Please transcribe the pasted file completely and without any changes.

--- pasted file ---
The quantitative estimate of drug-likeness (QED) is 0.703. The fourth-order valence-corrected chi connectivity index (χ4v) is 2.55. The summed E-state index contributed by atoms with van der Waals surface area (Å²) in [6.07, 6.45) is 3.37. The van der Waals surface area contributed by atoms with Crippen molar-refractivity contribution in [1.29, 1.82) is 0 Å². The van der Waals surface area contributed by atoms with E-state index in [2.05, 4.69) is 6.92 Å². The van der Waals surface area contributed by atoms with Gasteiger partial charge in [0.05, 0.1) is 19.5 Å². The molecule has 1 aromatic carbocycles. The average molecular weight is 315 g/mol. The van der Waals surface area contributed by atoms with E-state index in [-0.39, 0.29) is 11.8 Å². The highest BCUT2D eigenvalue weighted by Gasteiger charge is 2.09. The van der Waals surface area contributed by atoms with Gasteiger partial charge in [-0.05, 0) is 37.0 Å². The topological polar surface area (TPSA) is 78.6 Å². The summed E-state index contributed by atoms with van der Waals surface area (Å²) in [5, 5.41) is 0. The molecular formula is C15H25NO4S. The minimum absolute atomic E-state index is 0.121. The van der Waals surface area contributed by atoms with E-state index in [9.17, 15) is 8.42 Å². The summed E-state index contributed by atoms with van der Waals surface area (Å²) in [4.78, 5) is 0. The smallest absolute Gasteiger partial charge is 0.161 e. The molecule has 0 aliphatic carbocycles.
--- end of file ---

The quantitative estimate of drug-likeness (QED) is 0.703. The fourth-order valence-corrected chi connectivity index (χ4v) is 2.55. The summed E-state index contributed by atoms with van der Waals surface area (Å²) in [6.07, 6.45) is 3.37. The van der Waals surface area contributed by atoms with Crippen molar-refractivity contribution in [1.29, 1.82) is 0 Å². The van der Waals surface area contributed by atoms with E-state index in [2.05, 4.69) is 6.92 Å². The van der Waals surface area contributed by atoms with Gasteiger partial charge in [0.05, 0.1) is 19.5 Å². The molecule has 1 aromatic carbocycles. The average molecular weight is 315 g/mol. The van der Waals surface area contributed by atoms with E-state index in [-0.39, 0.29) is 11.8 Å². The highest BCUT2D eigenvalue weighted by Gasteiger charge is 2.09. The van der Waals surface area contributed by atoms with Gasteiger partial charge in [-0.05, 0) is 37.0 Å². The topological polar surface area (TPSA) is 78.6 Å². The summed E-state index contributed by atoms with van der Waals surface area (Å²) in [5, 5.41) is 0. The molecular formula is C15H25NO4S. The minimum absolute atomic E-state index is 0.121. The van der Waals surface area contributed by atoms with E-state index in [9.17, 15) is 8.42 Å². The summed E-state index contributed by atoms with van der Waals surface area (Å²) in [4.78, 5) is 0. The smallest absolute Gasteiger partial charge is 0.161 e. The molecule has 0 aliphatic carbocycles.